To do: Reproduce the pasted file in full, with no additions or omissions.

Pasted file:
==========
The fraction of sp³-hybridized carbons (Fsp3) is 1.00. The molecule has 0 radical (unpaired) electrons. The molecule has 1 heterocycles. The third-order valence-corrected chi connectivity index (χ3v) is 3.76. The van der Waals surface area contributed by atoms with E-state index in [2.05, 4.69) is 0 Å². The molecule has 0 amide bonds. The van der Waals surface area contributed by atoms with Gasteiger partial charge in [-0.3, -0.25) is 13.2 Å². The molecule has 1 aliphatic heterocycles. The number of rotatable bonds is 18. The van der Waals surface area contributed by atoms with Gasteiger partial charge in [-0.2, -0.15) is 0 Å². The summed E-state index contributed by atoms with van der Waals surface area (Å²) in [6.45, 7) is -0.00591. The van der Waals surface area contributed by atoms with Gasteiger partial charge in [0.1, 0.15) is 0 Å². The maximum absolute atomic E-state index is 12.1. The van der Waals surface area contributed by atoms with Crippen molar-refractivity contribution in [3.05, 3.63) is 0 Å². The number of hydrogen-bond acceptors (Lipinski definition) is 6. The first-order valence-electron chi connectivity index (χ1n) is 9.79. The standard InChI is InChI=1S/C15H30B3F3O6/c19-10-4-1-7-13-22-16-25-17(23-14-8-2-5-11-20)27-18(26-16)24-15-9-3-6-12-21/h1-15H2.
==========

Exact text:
The fraction of sp³-hybridized carbons (Fsp3) is 1.00. The molecule has 0 radical (unpaired) electrons. The molecule has 1 heterocycles. The third-order valence-corrected chi connectivity index (χ3v) is 3.76. The van der Waals surface area contributed by atoms with E-state index in [2.05, 4.69) is 0 Å². The molecule has 0 amide bonds. The van der Waals surface area contributed by atoms with Gasteiger partial charge in [-0.3, -0.25) is 13.2 Å². The molecule has 1 aliphatic heterocycles. The number of rotatable bonds is 18. The van der Waals surface area contributed by atoms with Gasteiger partial charge in [-0.2, -0.15) is 0 Å². The summed E-state index contributed by atoms with van der Waals surface area (Å²) in [6.45, 7) is -0.00591. The van der Waals surface area contributed by atoms with Gasteiger partial charge in [0.1, 0.15) is 0 Å². The maximum absolute atomic E-state index is 12.1. The van der Waals surface area contributed by atoms with Crippen molar-refractivity contribution in [3.05, 3.63) is 0 Å². The number of hydrogen-bond acceptors (Lipinski definition) is 6. The first-order valence-electron chi connectivity index (χ1n) is 9.79. The standard InChI is InChI=1S/C15H30B3F3O6/c19-10-4-1-7-13-22-16-25-17(23-14-8-2-5-11-20)27-18(26-16)24-15-9-3-6-12-21/h1-15H2.